Rishi Sunak wants to prove The Thick of It is a documentary
A lament for the absurd political clowning of powerful people in charge of our lives.
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It turns out “The Thick of It” is a documentary.
If you’re not familiar with the show (go watch it, it’s amazing), it’s the UK predecessor of Veep in the United States—and in my view, it’s much funnier. At its heart is the realistic contention that people in power, including the most senior politicians, are often incompetent fools who are making it up as they go along.
In one of the show’s best scenes, a government minister who is slated to announce a new policy is told, at the last minute, not to announce it. As a result, the press gathers for a minister who announces precisely nothing—and then tries to claim that the real announcement is that he’s getting on with doing his job, just like every other day.
But then, when he’s heading back to London after the disastrous press conference, his bosses change their minds. They tell the minister to pretend that he did announce the new policy hours earlier, even though he quite clearly didn’t—and was recorded not doing so. Chaos and hilarity ensues.
I’ve worked at the heart of political campaigns, co-managing a winning campaign for governor in my home state of Minnesota, and I can vouch for the often alarming absurdity of political decision-making. Everyone is, quite often, winging it. Not reassuring, perhaps, but it does have the virtue of being the truth.
This week, British prime minister Rishi Sunak seemed determined to prove that The Thick of It was a documentary, not a political sitcom. If you’re not familiar with what’s been going on in British politics, here’s a brief recap of two bits of important context:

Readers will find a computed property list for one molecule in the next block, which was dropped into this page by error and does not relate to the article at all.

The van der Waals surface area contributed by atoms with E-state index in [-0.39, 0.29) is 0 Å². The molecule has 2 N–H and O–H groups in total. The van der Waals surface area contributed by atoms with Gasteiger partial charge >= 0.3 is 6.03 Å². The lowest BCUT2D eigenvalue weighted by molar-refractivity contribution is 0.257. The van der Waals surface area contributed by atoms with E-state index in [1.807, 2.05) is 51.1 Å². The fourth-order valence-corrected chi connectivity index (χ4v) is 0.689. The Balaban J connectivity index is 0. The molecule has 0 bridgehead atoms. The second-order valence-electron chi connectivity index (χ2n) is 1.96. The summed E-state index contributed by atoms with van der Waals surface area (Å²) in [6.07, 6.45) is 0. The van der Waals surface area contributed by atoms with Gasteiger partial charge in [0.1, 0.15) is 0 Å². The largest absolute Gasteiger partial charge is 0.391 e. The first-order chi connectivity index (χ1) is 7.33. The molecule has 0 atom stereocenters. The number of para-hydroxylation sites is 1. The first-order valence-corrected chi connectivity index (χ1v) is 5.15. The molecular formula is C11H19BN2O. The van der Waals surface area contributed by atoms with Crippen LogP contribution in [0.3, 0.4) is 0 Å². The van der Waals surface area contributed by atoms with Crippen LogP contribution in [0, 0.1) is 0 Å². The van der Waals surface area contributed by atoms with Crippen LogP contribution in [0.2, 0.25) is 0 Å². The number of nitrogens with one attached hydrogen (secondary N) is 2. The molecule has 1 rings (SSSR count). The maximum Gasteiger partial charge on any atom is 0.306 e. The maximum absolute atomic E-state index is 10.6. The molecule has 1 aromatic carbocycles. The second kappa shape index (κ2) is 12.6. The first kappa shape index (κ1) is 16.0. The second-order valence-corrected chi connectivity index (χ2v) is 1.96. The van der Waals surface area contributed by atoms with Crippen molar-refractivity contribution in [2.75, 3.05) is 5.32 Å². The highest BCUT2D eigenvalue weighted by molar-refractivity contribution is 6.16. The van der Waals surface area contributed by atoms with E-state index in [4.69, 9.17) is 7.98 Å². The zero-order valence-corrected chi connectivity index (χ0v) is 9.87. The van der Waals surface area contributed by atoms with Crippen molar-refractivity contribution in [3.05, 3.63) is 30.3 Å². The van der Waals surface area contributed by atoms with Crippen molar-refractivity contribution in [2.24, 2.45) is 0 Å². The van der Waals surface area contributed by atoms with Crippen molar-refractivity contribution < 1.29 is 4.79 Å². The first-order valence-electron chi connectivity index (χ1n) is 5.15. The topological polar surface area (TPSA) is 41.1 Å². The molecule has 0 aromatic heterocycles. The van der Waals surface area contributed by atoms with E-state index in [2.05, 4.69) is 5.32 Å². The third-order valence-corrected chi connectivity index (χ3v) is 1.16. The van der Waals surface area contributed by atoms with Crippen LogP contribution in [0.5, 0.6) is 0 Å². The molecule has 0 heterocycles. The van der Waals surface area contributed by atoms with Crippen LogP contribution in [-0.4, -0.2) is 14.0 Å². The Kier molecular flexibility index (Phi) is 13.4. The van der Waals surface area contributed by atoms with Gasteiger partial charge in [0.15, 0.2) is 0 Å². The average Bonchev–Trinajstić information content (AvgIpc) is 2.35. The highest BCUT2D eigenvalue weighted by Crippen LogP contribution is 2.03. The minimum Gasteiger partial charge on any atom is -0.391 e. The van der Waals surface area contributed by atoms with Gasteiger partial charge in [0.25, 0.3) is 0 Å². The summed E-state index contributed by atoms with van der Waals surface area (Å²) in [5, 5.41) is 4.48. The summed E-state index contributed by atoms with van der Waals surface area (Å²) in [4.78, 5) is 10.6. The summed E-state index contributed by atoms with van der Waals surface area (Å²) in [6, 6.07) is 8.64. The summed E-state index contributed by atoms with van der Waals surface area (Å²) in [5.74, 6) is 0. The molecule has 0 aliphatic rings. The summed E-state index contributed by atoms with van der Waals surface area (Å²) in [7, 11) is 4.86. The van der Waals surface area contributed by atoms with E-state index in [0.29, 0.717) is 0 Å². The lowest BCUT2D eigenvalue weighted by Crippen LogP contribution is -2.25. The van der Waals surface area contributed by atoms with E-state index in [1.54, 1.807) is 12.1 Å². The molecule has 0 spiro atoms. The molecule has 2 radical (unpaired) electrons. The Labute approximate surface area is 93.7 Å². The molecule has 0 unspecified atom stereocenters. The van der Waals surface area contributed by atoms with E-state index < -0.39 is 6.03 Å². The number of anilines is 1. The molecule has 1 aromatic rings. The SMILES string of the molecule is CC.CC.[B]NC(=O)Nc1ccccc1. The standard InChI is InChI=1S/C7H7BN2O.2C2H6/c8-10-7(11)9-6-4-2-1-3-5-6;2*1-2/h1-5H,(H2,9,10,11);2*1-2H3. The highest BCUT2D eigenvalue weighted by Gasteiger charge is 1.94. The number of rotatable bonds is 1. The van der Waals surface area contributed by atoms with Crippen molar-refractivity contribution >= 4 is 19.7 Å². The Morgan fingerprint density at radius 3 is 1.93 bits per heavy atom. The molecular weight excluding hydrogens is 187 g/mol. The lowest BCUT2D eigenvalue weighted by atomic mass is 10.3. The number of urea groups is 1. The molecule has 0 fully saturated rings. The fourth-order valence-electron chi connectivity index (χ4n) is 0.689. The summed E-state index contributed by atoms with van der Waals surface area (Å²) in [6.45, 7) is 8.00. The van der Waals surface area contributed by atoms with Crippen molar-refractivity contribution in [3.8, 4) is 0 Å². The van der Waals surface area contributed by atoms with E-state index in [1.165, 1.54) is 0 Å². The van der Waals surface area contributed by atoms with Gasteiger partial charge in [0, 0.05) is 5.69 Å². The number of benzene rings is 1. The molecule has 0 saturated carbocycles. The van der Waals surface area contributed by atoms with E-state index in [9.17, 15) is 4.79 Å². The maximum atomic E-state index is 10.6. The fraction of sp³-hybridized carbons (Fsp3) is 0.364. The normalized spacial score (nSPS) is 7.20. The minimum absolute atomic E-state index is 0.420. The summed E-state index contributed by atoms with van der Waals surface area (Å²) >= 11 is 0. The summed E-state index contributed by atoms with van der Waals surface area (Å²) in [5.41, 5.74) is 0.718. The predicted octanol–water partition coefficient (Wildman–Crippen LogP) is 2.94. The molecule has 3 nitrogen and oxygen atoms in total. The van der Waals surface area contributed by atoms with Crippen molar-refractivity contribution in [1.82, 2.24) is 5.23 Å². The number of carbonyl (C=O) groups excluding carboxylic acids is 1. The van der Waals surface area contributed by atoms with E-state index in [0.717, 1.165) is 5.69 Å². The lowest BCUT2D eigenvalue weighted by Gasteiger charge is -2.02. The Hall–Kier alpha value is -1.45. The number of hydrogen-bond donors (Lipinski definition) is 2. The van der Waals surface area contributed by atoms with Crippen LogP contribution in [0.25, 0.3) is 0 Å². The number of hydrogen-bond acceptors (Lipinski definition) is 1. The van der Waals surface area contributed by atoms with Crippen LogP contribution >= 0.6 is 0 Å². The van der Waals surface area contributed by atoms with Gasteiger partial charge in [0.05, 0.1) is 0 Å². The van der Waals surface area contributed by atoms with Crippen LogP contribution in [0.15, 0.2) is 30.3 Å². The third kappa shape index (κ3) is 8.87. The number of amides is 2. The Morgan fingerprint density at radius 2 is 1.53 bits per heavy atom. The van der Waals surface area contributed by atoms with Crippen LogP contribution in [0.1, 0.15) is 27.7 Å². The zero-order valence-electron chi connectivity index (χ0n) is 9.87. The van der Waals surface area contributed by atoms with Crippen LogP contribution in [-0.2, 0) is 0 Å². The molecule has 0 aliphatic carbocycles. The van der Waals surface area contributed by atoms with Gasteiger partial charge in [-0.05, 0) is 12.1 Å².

The British government, led by the Conservatives for the past thirteen years, has genuinely established itself as a world leader on climate change mitigation. It’s not enough, sure, but the UK has been doing comparatively well.
Despite being a small island with mostly flat terrain, Britain has just one domestic high speed rail line, HS1, which extends southeast from London. There have long been plans to establish HS2, going from London to two of the UK’s other biggest cities, Birmingham and Manchester. This project has been plagued by cost overruns and incompetence during successive Conservative governments.
Now, Sunak is badly down in the polls after repeated Tory scandals from Boris Johnson and the destructive force of nature that was Liz Truss’s 49 days in power. Trying to rescue himself and his party before next year’s general election, he’s decided that the pathway back to power is by doing unpopular things but branding them as “long-term decisions” that are difficult, but right. The gamble he’s making—a bad bet, by the way—is that voters care more about the guy who will do stuff they don’t want, precisely because it shows that he’s a visionary leader.
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